Closures and asynchronous methods in Vala

It’s time for the release of Vala 0.7.6. Tarballs are available from the GNOME FTP servers. This release includes a couple of new features worth explaining in a bit more detail.


While Vala has lambda expressions for a long time, they haven’t supported accessing local variables from the outer method. With the release of Vala 0.7.6 this has changed, and you can access and set any local variable from lambda expressions. One place where I’d expect this to be convenient is in signal handlers:

void main (string[] args) {
    Gtk.init (ref args);
    var window = new Gtk.Window (Gtk.WindowType.TOPLEVEL);
    window.set_default_size (300, 50);
    window.destroy.connect (Gtk.main_quit);
    var button = new Gtk.Button.with_label ("Click me!");
    button.clicked.connect (() => {
        window.title = "Closures in Vala";
    window.add (button);
    window.show_all ();
    Gtk.main ();

You can even write recursive lambda expressions:

delegate int Func (int i);
void main () {
	Func fib = null;
	fib = (i) => (i <= 1) ? i : (fib (i - 2) + fib (i - 1));
	for (int i = 0; i < 10; i++) {
		message ("%d", fib (i));

Asynchronous methods

The idea of integrating async methods into the language is to make it easier to write code that calls or implements async methods. Async methods are frequently used in I/O API such as GIO and in D-Bus clients and servers. Traditionally, writing async code has beeen quite painful as you often end up writing callback chains and completely lose track over the control flow in the process.

Experimental support for async methods has been implemented in Vala almost a year ago. However, the implementation was rather a proof of concept than a finished solution. While I still expect a few bugs in that area with 0.7.6, it’s a lot more robust and complete than it used to be a short time ago.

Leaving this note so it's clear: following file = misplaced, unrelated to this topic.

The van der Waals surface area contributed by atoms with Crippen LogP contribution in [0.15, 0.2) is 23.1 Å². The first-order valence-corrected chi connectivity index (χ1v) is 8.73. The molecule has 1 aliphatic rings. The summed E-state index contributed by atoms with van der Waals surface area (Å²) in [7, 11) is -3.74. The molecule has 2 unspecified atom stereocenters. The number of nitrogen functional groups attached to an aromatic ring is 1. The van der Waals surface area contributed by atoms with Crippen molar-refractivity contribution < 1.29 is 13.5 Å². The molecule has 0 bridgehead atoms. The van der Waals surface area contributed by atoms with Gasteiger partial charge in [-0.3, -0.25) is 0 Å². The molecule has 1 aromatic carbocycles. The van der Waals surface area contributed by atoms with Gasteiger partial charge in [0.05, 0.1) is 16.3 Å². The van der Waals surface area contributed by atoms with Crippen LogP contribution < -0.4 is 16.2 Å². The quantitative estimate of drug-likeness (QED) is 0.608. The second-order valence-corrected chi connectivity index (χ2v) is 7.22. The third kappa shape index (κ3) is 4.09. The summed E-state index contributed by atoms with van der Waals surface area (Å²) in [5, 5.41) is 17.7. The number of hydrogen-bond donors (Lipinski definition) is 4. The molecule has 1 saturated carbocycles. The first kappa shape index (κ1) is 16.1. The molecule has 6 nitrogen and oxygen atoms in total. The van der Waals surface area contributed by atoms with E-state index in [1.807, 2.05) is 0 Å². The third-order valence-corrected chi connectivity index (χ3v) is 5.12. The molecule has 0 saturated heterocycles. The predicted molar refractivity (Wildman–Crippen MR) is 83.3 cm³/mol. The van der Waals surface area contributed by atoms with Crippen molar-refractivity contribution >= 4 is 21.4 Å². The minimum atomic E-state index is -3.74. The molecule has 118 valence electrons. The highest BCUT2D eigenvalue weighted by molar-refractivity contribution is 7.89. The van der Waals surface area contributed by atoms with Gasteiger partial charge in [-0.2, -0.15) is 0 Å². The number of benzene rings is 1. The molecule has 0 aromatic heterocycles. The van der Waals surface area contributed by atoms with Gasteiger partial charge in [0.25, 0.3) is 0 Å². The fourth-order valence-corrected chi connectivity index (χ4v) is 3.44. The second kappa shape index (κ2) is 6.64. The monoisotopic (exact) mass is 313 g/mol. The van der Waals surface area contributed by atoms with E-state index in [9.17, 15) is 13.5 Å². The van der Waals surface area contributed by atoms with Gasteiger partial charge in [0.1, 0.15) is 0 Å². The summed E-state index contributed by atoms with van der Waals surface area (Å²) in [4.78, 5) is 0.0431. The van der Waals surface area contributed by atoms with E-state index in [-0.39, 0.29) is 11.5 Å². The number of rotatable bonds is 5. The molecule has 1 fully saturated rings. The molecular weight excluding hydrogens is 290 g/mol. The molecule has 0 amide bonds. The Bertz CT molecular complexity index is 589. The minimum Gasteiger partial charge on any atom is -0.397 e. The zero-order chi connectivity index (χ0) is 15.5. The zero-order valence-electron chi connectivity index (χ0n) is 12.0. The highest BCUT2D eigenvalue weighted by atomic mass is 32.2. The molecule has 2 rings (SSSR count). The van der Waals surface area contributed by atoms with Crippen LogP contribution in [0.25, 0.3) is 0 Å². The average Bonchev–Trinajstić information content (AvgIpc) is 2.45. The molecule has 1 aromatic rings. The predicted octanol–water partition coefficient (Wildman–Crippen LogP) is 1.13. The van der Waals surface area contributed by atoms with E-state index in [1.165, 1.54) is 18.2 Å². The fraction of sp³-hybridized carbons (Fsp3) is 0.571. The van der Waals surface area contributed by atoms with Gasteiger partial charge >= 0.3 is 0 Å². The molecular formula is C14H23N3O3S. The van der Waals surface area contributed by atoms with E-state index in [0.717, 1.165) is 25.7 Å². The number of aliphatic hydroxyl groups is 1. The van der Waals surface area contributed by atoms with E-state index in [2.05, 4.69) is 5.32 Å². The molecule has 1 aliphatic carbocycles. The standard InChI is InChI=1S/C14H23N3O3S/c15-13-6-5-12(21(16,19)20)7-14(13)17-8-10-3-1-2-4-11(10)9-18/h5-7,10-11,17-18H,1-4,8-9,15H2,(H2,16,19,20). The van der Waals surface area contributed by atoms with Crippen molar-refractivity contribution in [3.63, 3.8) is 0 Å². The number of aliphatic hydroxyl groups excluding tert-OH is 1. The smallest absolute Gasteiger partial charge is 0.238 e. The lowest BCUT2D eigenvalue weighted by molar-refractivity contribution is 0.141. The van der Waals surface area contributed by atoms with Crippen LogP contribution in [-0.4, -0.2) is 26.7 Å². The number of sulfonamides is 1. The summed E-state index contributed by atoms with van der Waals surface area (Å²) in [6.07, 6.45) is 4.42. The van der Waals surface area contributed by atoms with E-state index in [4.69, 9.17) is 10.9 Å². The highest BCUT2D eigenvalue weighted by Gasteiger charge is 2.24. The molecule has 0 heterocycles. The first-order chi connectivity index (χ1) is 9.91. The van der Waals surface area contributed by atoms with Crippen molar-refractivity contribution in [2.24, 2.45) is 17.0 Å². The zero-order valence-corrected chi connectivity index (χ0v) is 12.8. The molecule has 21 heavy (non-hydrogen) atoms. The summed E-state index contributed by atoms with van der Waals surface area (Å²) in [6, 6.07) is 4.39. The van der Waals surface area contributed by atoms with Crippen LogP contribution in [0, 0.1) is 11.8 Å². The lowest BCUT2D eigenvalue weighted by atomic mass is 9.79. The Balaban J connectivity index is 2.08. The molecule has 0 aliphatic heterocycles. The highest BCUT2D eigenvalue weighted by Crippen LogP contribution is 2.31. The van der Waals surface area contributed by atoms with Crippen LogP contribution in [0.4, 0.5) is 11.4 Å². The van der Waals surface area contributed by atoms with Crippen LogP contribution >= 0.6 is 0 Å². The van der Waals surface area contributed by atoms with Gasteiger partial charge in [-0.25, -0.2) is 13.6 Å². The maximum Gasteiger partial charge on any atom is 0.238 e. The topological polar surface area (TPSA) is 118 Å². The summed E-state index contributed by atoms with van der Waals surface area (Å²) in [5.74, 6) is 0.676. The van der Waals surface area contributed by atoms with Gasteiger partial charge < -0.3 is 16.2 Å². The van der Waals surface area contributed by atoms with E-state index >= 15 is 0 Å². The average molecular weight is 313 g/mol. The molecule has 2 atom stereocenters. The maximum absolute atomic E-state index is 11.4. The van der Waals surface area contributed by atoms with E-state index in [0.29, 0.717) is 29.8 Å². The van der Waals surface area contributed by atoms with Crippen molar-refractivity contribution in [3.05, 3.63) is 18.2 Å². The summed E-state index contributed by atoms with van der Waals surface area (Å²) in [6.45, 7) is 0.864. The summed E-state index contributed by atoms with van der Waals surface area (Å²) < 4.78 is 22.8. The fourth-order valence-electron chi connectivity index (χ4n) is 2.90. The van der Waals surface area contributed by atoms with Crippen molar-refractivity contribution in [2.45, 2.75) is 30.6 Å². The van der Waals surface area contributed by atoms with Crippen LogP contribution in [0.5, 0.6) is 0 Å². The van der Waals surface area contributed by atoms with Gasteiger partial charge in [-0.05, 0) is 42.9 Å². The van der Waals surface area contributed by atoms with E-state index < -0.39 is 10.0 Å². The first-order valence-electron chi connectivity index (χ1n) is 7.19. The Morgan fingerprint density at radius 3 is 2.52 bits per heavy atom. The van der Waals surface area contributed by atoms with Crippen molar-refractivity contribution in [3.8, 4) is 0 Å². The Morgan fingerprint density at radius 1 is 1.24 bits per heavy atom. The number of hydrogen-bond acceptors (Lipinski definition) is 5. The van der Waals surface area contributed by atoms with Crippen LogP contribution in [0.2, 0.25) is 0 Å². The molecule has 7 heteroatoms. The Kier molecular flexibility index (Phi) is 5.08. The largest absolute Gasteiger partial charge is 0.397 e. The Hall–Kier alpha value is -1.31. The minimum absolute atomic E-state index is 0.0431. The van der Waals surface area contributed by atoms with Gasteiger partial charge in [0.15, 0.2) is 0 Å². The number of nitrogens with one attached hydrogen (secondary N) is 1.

So how does it look like? It’s not unlike Alex’s AsyncRunner in JavaScript except that it’s even more concise as it’s fully integrated into the language. The following code defines an async method list_dir that asynchronously enumerates all files in the home directory:

async void list_dir () {
    var dir = File.new_for_path (Environment.get_home_dir ());
    try {
        var e = yield dir.enumerate_children_async (FILE_ATTRIBUTE_STANDARD_NAME, 0, Priority.DEFAULT, null);
        while (true) {
            var files = yield e.next_files_async (10, Priority.DEFAULT, null);
            if (files == null) {
            foreach (var info in files) {
                print ("%s\n", info.get_name ());
    } catch (GLib.Error err) {
        warning ("Error: %s\n", err.message);
void main () {
    list_dir.begin ();
    var loop = new GLib.MainLoop (null, false);;

As you can see, it’s very easy to call the async methods enumerate_children_async and next_files_async in try-catch blocks and loops. There is no need for manually creating structs for user_data or similar inconveniences.

Async methods in Vala can also be used to implement D-Bus servers that can process multiple requests at the same time. Using it couldn’t be easier, just write an async method such as the above example, add it to a class annotated with [DBus (name = “org.example.Test”)], and register an instance of that class with the D-Bus connection. Vala also supports async methods on client-side D-Bus interfaces.

12 thoughts on “Closures and asynchronous methods in Vala”

  1. Wow, Vala is getting cooler all the time! One question, which probably just reflects my lack of experience with lambdas and stuff in general: what happens if I do something like the following?